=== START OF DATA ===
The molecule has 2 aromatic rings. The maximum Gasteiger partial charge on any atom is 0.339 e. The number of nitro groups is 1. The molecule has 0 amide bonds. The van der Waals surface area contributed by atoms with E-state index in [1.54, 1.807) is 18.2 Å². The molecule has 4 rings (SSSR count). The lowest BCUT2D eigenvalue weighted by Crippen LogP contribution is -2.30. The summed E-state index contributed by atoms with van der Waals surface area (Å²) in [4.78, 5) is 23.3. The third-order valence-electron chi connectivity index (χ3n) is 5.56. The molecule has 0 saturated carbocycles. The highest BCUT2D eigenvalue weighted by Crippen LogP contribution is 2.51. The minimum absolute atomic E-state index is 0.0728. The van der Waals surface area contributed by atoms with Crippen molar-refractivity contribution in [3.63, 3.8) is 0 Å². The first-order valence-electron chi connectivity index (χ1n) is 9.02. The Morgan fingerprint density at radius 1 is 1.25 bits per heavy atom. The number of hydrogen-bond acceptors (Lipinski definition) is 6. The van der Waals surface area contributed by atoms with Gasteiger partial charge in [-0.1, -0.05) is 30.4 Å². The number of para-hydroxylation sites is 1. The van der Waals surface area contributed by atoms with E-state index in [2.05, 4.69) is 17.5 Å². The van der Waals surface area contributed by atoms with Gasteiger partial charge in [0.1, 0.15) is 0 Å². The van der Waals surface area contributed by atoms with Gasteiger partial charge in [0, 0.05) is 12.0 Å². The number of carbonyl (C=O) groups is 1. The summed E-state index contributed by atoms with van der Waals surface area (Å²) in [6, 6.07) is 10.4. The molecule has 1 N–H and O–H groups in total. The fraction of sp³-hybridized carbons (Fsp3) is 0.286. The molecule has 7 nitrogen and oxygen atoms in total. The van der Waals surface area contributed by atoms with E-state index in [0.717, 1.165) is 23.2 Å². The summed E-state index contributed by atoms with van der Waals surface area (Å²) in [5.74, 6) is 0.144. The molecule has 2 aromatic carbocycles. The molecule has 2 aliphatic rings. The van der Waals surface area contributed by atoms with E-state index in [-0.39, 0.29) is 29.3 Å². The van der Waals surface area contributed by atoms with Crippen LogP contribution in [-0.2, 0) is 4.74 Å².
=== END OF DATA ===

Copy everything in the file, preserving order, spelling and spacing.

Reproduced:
The molecule has 2 aromatic rings. The maximum Gasteiger partial charge on any atom is 0.339 e. The number of nitro groups is 1. The molecule has 0 amide bonds. The van der Waals surface area contributed by atoms with E-state index in [1.54, 1.807) is 18.2 Å². The molecule has 4 rings (SSSR count). The lowest BCUT2D eigenvalue weighted by Crippen LogP contribution is -2.30. The summed E-state index contributed by atoms with van der Waals surface area (Å²) in [4.78, 5) is 23.3. The third-order valence-electron chi connectivity index (χ3n) is 5.56. The molecule has 0 saturated carbocycles. The highest BCUT2D eigenvalue weighted by Crippen LogP contribution is 2.51. The minimum absolute atomic E-state index is 0.0728. The van der Waals surface area contributed by atoms with Crippen molar-refractivity contribution in [3.63, 3.8) is 0 Å². The first-order valence-electron chi connectivity index (χ1n) is 9.02. The Morgan fingerprint density at radius 1 is 1.25 bits per heavy atom. The number of hydrogen-bond acceptors (Lipinski definition) is 6. The van der Waals surface area contributed by atoms with Gasteiger partial charge in [-0.1, -0.05) is 30.4 Å². The number of para-hydroxylation sites is 1. The van der Waals surface area contributed by atoms with E-state index in [2.05, 4.69) is 17.5 Å². The van der Waals surface area contributed by atoms with Gasteiger partial charge in [0.1, 0.15) is 0 Å². The van der Waals surface area contributed by atoms with Gasteiger partial charge in [0, 0.05) is 12.0 Å². The number of carbonyl (C=O) groups is 1. The summed E-state index contributed by atoms with van der Waals surface area (Å²) in [6, 6.07) is 10.4. The molecule has 1 N–H and O–H groups in total. The fraction of sp³-hybridized carbons (Fsp3) is 0.286. The molecule has 7 nitrogen and oxygen atoms in total. The van der Waals surface area contributed by atoms with E-state index in [0.717, 1.165) is 23.2 Å². The summed E-state index contributed by atoms with van der Waals surface area (Å²) in [5.74, 6) is 0.144. The molecule has 2 aromatic carbocycles. The molecule has 2 aliphatic rings. The van der Waals surface area contributed by atoms with E-state index in [-0.39, 0.29) is 29.3 Å². The van der Waals surface area contributed by atoms with Crippen LogP contribution in [-0.2, 0) is 4.74 Å².